Sure, there are a few obvious theories floating around: it’s all about the electoral boundaries gerrymander, some true believers may cry.
Or: Labor are better marginal seat campaigners, and better negotiators, and these traits have been the key to most of the past few state elections.
And, since history tends to be written by the victors, there is always the old chestnut: that the Libs have spent much of the past two decades, if not the past 50 years, hopelessly divided and being broadly incompetent and have campaigned with all the nuance of an eight-year-old running for class president, and who even then probably wouldn’t win.
As always with these things, there is a ring of truth to each of these, but none tells the whole tale on its own.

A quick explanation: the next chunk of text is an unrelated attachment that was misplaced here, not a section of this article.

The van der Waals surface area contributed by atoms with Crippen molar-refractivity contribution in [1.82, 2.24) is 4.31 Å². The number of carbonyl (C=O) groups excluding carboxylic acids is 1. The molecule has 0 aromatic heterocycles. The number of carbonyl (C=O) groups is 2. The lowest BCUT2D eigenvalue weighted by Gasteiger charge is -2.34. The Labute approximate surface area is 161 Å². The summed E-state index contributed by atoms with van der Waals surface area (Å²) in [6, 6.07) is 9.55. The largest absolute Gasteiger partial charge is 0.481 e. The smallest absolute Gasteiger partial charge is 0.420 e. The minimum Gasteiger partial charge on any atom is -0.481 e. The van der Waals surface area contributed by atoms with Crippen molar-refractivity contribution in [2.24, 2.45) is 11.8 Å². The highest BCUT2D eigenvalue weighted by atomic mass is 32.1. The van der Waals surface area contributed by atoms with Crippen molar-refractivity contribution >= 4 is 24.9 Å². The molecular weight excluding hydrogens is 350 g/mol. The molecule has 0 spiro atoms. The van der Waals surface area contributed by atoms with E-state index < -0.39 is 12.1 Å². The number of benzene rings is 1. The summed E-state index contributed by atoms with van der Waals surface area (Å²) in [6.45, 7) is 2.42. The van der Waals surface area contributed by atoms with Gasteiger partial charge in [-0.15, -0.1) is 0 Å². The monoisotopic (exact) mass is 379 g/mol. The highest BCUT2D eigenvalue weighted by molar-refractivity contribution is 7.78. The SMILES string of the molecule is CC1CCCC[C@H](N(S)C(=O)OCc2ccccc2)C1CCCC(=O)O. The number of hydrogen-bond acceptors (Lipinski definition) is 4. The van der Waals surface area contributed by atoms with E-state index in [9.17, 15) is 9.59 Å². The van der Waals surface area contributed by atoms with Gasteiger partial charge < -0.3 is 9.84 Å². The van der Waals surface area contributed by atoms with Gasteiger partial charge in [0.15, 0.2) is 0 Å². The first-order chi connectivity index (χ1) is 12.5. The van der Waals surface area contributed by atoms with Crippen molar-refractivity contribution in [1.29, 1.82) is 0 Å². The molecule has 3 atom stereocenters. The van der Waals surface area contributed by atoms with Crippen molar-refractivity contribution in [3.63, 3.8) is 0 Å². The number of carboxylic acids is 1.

Yes, the Libs can fairly cry foul over consistently winning the statewide vote and falling short on seats, but in reality it was only in 2010 where the discrepancy genuinely appeared out of kilter with the result. In 2014, had they not already ceded Frome and Fisher to independents through historical factional infighting and strategic incompetence, they would have won enough seats to govern, a result reflected by the two-party result.
And yes, the Liberals’ wilderness years, not to mention their non-wilderness years, have been blighted by internecine strife, factional feuds and petty hatreds, and in one particularly diabolical campaign (2006) they only had enough cash to run one TV ad and it still managed to misspell “Labour” (sic).